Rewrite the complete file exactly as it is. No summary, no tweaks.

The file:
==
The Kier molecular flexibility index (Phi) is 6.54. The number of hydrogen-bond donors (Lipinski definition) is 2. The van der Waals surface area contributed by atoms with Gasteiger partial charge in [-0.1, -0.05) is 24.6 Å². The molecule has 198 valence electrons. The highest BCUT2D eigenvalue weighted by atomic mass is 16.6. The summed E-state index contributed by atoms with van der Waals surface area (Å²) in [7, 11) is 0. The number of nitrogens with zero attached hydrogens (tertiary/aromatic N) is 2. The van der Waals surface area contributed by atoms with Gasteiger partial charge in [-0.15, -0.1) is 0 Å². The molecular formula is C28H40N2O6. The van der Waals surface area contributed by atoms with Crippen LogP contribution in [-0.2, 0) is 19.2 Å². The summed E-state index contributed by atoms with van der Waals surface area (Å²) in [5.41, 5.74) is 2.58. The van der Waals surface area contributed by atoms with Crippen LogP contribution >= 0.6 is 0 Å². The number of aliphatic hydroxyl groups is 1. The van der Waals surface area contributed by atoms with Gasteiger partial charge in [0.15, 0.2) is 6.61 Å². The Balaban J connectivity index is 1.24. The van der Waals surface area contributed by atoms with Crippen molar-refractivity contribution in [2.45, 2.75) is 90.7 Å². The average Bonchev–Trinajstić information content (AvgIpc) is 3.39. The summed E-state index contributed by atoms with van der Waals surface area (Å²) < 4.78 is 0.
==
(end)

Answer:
The Kier molecular flexibility index (Phi) is 6.54. The number of hydrogen-bond donors (Lipinski definition) is 2. The van der Waals surface area contributed by atoms with Gasteiger partial charge in [-0.1, -0.05) is 24.6 Å². The molecule has 198 valence electrons. The highest BCUT2D eigenvalue weighted by atomic mass is 16.6. The summed E-state index contributed by atoms with van der Waals surface area (Å²) in [7, 11) is 0. The number of nitrogens with zero attached hydrogens (tertiary/aromatic N) is 2. The van der Waals surface area contributed by atoms with Gasteiger partial charge in [-0.15, -0.1) is 0 Å². The molecular formula is C28H40N2O6. The van der Waals surface area contributed by atoms with Crippen LogP contribution in [-0.2, 0) is 19.2 Å². The summed E-state index contributed by atoms with van der Waals surface area (Å²) in [5.41, 5.74) is 2.58. The van der Waals surface area contributed by atoms with Crippen LogP contribution >= 0.6 is 0 Å². The number of aliphatic hydroxyl groups is 1. The van der Waals surface area contributed by atoms with Gasteiger partial charge in [0.15, 0.2) is 6.61 Å². The Balaban J connectivity index is 1.24. The van der Waals surface area contributed by atoms with Crippen molar-refractivity contribution in [2.45, 2.75) is 90.7 Å². The average Bonchev–Trinajstić information content (AvgIpc) is 3.39. The summed E-state index contributed by atoms with van der Waals surface area (Å²) < 4.78 is 0.